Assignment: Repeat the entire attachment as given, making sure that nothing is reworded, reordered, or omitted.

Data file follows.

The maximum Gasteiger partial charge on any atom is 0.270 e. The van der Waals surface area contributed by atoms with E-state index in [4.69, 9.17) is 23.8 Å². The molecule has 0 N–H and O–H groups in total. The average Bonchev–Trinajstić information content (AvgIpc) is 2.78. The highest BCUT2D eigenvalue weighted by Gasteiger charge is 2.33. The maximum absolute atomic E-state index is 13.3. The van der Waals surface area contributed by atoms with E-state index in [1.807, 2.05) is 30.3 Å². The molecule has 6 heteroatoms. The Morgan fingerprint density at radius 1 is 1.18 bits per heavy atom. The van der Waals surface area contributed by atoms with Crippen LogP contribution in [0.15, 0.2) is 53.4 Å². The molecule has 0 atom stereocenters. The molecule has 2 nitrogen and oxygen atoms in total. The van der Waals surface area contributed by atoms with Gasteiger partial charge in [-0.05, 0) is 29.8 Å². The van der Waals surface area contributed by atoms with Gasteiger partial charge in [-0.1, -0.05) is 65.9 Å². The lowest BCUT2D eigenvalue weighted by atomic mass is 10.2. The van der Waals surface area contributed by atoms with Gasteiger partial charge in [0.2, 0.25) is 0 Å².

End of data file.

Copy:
The maximum Gasteiger partial charge on any atom is 0.270 e. The van der Waals surface area contributed by atoms with E-state index in [4.69, 9.17) is 23.8 Å². The molecule has 0 N–H and O–H groups in total. The average Bonchev–Trinajstić information content (AvgIpc) is 2.78. The highest BCUT2D eigenvalue weighted by Gasteiger charge is 2.33. The maximum absolute atomic E-state index is 13.3. The van der Waals surface area contributed by atoms with E-state index in [1.807, 2.05) is 30.3 Å². The molecule has 6 heteroatoms. The Morgan fingerprint density at radius 1 is 1.18 bits per heavy atom. The van der Waals surface area contributed by atoms with Crippen LogP contribution in [0.15, 0.2) is 53.4 Å². The molecule has 0 atom stereocenters. The molecule has 2 nitrogen and oxygen atoms in total. The van der Waals surface area contributed by atoms with Gasteiger partial charge in [-0.05, 0) is 29.8 Å². The van der Waals surface area contributed by atoms with Gasteiger partial charge in [-0.1, -0.05) is 65.9 Å². The lowest BCUT2D eigenvalue weighted by atomic mass is 10.2. The van der Waals surface area contributed by atoms with Gasteiger partial charge in [0.2, 0.25) is 0 Å².